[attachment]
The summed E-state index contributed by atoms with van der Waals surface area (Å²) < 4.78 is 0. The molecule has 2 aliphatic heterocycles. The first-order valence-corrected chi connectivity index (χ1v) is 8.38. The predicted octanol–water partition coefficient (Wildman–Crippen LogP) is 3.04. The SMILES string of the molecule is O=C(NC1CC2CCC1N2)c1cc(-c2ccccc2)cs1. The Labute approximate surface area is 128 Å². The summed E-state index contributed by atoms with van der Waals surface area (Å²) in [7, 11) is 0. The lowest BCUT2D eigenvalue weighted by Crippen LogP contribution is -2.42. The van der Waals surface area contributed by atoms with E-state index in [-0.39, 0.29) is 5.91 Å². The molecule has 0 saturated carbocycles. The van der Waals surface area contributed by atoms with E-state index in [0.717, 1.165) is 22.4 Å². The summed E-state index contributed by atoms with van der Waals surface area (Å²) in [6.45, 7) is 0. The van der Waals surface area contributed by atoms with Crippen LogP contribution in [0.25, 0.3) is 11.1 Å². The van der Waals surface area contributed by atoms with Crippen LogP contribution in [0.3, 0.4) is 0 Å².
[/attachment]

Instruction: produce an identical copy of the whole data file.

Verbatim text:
The summed E-state index contributed by atoms with van der Waals surface area (Å²) < 4.78 is 0. The molecule has 2 aliphatic heterocycles. The first-order valence-corrected chi connectivity index (χ1v) is 8.38. The predicted octanol–water partition coefficient (Wildman–Crippen LogP) is 3.04. The SMILES string of the molecule is O=C(NC1CC2CCC1N2)c1cc(-c2ccccc2)cs1. The Labute approximate surface area is 128 Å². The summed E-state index contributed by atoms with van der Waals surface area (Å²) in [7, 11) is 0. The lowest BCUT2D eigenvalue weighted by Crippen LogP contribution is -2.42. The van der Waals surface area contributed by atoms with E-state index in [-0.39, 0.29) is 5.91 Å². The molecule has 0 saturated carbocycles. The van der Waals surface area contributed by atoms with E-state index in [0.717, 1.165) is 22.4 Å². The summed E-state index contributed by atoms with van der Waals surface area (Å²) in [6.45, 7) is 0. The van der Waals surface area contributed by atoms with Crippen LogP contribution in [0.25, 0.3) is 11.1 Å². The van der Waals surface area contributed by atoms with Crippen LogP contribution in [0.3, 0.4) is 0 Å².